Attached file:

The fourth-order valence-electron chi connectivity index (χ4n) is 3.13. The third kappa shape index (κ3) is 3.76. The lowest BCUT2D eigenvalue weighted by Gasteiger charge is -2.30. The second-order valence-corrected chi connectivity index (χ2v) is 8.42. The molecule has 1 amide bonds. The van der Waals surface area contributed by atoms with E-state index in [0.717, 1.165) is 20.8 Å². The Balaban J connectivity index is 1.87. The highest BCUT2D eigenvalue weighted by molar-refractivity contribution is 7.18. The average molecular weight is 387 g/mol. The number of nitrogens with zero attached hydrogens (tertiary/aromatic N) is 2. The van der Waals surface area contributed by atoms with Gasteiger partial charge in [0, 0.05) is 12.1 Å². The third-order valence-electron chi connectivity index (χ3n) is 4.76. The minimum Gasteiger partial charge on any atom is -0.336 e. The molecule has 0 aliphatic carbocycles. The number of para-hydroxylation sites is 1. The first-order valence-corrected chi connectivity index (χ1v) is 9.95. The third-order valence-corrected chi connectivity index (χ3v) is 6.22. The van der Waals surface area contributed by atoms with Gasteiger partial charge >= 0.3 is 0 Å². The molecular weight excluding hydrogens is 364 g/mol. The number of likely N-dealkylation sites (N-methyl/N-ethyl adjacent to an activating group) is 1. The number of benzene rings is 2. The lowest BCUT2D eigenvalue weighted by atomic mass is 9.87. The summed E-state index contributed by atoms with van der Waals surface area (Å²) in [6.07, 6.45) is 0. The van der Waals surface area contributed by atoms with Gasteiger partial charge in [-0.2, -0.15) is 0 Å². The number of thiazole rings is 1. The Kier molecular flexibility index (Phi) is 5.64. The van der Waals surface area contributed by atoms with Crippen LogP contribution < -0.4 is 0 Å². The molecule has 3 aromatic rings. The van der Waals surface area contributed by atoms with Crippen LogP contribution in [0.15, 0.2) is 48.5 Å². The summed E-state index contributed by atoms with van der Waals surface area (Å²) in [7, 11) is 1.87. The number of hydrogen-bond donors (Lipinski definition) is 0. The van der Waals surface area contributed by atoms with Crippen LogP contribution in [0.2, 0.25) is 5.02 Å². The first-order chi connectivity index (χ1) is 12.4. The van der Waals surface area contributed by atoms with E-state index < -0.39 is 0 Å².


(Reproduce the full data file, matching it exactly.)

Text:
The fourth-order valence-electron chi connectivity index (χ4n) is 3.13. The third kappa shape index (κ3) is 3.76. The lowest BCUT2D eigenvalue weighted by Gasteiger charge is -2.30. The second-order valence-corrected chi connectivity index (χ2v) is 8.42. The molecule has 1 amide bonds. The van der Waals surface area contributed by atoms with E-state index in [0.717, 1.165) is 20.8 Å². The Balaban J connectivity index is 1.87. The highest BCUT2D eigenvalue weighted by molar-refractivity contribution is 7.18. The average molecular weight is 387 g/mol. The number of nitrogens with zero attached hydrogens (tertiary/aromatic N) is 2. The van der Waals surface area contributed by atoms with Gasteiger partial charge in [0, 0.05) is 12.1 Å². The third-order valence-electron chi connectivity index (χ3n) is 4.76. The minimum Gasteiger partial charge on any atom is -0.336 e. The molecule has 0 aliphatic carbocycles. The number of para-hydroxylation sites is 1. The first-order valence-corrected chi connectivity index (χ1v) is 9.95. The third-order valence-corrected chi connectivity index (χ3v) is 6.22. The van der Waals surface area contributed by atoms with Gasteiger partial charge >= 0.3 is 0 Å². The molecular weight excluding hydrogens is 364 g/mol. The number of likely N-dealkylation sites (N-methyl/N-ethyl adjacent to an activating group) is 1. The number of benzene rings is 2. The lowest BCUT2D eigenvalue weighted by atomic mass is 9.87. The summed E-state index contributed by atoms with van der Waals surface area (Å²) in [6.07, 6.45) is 0. The van der Waals surface area contributed by atoms with Gasteiger partial charge in [-0.2, -0.15) is 0 Å². The number of thiazole rings is 1. The Kier molecular flexibility index (Phi) is 5.64. The van der Waals surface area contributed by atoms with Crippen LogP contribution < -0.4 is 0 Å². The molecule has 3 aromatic rings. The van der Waals surface area contributed by atoms with Crippen LogP contribution in [0.15, 0.2) is 48.5 Å². The summed E-state index contributed by atoms with van der Waals surface area (Å²) in [7, 11) is 1.87. The number of hydrogen-bond donors (Lipinski definition) is 0. The van der Waals surface area contributed by atoms with Crippen LogP contribution in [0.2, 0.25) is 5.02 Å². The first-order chi connectivity index (χ1) is 12.4. The van der Waals surface area contributed by atoms with E-state index < -0.39 is 0 Å².